Committee Hearing on Immigration (Part 2)

There was one aspect to yesterday's hearing that I found specifically interesting - and thus deserving of its own blog post. Since the raid in May, it has come to light that the Department of Labor was investigating Agriprocessors (the kosher meatpacking plant that was the site of the raid) for various labor violations.

Immigrations and Customs Enforcement was also investigating the plant for the employment of undocumented workers, the culmination of which was the massive invasion of ICE Agents in May and the arrest of nearly 400 workers.

However, it seems as though there was a lack of coordination between these two departments of government.

Representative Bruce Braley (IA), testified that he received conflicting letters from ICE and the Department of Labor regarding the raids. ICE wrote Braley, stating that they had fully informed the Department of Labor about their plans to raid Agriprocessors. The Department of Labor, however, claims that only the Office of the Inspector General was notified, leaving the Wage and Hour Division of the Department (which was busy investigating Agriprocessors) in the dark.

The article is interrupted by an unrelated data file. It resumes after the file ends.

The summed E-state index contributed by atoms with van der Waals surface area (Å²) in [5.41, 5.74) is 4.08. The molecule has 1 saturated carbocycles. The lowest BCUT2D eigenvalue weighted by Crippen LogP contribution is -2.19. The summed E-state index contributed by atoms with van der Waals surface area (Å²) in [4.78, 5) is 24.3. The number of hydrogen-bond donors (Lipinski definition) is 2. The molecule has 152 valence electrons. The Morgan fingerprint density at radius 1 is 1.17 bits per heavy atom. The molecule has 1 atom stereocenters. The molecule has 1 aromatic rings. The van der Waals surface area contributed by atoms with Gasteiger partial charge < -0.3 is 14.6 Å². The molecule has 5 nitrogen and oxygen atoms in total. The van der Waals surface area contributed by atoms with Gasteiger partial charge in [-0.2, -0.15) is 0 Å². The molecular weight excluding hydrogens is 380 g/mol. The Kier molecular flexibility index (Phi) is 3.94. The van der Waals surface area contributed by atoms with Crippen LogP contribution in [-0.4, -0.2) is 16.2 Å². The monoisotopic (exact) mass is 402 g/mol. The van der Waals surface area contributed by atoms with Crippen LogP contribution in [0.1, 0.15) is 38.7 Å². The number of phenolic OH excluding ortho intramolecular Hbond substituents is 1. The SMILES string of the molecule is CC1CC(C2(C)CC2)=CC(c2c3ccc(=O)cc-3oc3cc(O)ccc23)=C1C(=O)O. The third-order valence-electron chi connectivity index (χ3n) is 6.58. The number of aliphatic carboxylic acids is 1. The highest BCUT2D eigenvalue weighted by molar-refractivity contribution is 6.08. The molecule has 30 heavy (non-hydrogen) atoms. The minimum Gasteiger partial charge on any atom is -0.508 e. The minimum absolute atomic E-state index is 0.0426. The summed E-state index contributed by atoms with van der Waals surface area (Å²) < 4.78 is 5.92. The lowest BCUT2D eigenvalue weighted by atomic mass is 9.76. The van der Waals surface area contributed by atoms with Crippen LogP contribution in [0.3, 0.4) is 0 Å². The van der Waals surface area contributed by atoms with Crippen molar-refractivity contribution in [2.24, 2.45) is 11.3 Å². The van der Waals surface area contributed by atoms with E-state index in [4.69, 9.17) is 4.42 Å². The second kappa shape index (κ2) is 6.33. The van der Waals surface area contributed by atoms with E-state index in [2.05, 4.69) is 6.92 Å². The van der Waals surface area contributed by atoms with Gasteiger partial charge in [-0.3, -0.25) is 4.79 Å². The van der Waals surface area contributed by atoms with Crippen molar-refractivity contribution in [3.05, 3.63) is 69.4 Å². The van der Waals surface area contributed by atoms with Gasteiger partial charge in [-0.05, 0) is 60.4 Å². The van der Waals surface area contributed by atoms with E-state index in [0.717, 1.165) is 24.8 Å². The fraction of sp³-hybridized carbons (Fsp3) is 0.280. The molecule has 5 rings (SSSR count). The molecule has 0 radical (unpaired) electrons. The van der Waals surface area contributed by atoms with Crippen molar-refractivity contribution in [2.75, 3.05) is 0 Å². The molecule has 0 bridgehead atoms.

This may seem like a small detail, but in terms of enforcement of labor laws, its huge. It was pointed out during the hearing yesterday that it seems as though the Department of Labor would have a rough time following through on its investigation if the majority of its key witnesses had been detained during the ICE raid.

The Department of Justice maintains that they are fully intend for detainees to aid in the labor violations investigation - and testify if need be. However, 30 of the detained workers have already been deported.

As Chairwoman Zoe Lofgren (CA) pointed out, it is very disturbing that ICE did not inform the Wage and Hour Division and its almost as though they intended to disrupt the investigation. The Chairwoman also pointed out that it seemed as though ICE was selectively enforcing some laws, while allowing others to remain violated.

With so much focus during the hearing regarding our status as a "nation of laws" and the committees insistence that the law should be upheld, this hypocrisy seems even more outrageous.

During the hearing, CongressmanSteve King (IA) spoke of undocumented immigrants displacing Americans in the workforce and also stated that they depress wages.

However, without the proper enforcement of wage and labor laws across the board, how can we combat this depression of wages?

The ICE raids interference with the Department of Labor investigation is proof that the raids are a symbolic efforts to "do something" about immigration, not a holistic solution that works to solve the root problems like falling wages.

For more coverage on yesterday's hearing, you can visit the following links.

The San Francisco Chronicle

AP Article

Iowa's Gazette Online

The Jurist


The Washington Post